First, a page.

They are not claiming to be offering a mathematical proof. I don’t really think its fair to claim to disprove it with one counter-example. Even so, no one is saying that there are not other factors in creating vocations. What they are saying is that male-only alter service was a fertile recruiting ground for vocations, and it is becoming pretty clear that opening the service up to girls has damaged its effectiveness in that regard. The author is claiming that the reasons are very obvious to anyone who has, or was, a little boy.

  11. teomatteo says:

    My dilemma… my 11 year old son attends an EF mass with me often and i would like him to serve. He is shy and i think intimidated by the complexity of the details . I have assured him that I ccan take the saturday prep class with him and he can be simply a torchbearer. He does not want to do it. So… do i simply drop it? … do i drag him ‘just once’? … what?

  12. Papabile says:

    @teomatteo

    Don’t push it. Drop it for a couple months and see if Father will suggest it to him. That makes all the difference in the world.

  13. Charles E Flynn says:

    This might be helpful for the EF mass:

    Learning to Serve: A Guide for New Altar Boys, by Fr. Charles Carmody.

  14. APX said, “There were altar girls prior to 1994, at least at my parish.”

    In 1977 one of my little girls attended a Catholic School. I think it was first grade when she came home with a note asking if she could serve on the Altar. My first words were, “Over my dead body!” I let them know real quick that she would not have any part of it. I had to explain to her 6 year old mind that only boys should serve on the Altar and gave her simple reasons. She never questioned what I told her.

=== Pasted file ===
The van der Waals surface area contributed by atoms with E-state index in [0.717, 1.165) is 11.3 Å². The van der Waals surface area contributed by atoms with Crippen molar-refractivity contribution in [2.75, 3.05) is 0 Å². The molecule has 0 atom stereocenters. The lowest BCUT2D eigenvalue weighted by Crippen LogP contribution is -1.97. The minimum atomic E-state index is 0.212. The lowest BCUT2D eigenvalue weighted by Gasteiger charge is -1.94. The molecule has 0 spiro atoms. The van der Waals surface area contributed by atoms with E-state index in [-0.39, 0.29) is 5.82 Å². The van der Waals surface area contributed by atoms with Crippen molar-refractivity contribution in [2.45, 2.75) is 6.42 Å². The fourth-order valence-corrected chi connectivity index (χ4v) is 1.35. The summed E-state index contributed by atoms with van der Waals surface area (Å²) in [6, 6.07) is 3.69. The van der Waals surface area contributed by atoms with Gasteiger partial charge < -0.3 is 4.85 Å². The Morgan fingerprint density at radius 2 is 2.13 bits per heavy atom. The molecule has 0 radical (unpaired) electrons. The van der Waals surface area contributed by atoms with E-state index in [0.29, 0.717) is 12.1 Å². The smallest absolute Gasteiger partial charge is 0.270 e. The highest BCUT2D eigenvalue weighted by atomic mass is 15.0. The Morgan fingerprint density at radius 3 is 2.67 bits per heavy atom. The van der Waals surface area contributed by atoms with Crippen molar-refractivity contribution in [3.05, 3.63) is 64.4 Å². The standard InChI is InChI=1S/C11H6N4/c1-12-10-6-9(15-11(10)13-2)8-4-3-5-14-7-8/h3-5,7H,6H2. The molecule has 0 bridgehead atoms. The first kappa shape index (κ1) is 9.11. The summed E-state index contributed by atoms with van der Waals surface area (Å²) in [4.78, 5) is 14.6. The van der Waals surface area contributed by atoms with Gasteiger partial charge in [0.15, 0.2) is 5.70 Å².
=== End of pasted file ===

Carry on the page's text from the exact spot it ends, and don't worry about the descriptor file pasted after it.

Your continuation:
I am thankful that our parish has only young men serving. It is a beautiful thing to witness
    http://www.semperficatholic.com/EasterVigil_6_2009.jpg

    The young women at the parish are involved in the Sodality of Our Lady of Lourdes.

  15. Mrs. O says:

    If you are looking at gathering stats, you can have mine. Our oldest son although he was trained, did not want to serve with the older girls, especially his sister, as they tended to be super bossy. Although not all girls are like that, it is a tendency we have especially since girls mature quicker than boys. Since girls are more than willing to volunteer, which continues throughout life, they outnumber the boys quickly. It also allows the whomever is training/offering retreats, to tie in the sacramental priesthood without feeling you are excluding anyone.

  16. irishgirl says:

    This lady writer has it right!
    I’d rather see only boys serving at Mass-no girls!

  17. Giuseppe says:

    Overheard a few years ago –
    Dad to young boy: Why don’t you want to be an altar server?
    Boy: Because they wear dresses.
    Dad: They are not dresses.
    Boy: On girls, they are dresses. So they are dresses.
    (youthful boy logic)

    Having said that, I attened an OF mass for years with a few girls who were the primary altar servers, and they were exceedingly reverent and dutiful, whereas most of the altar boys at the church seemed to be off their ADHD meds for the weekend.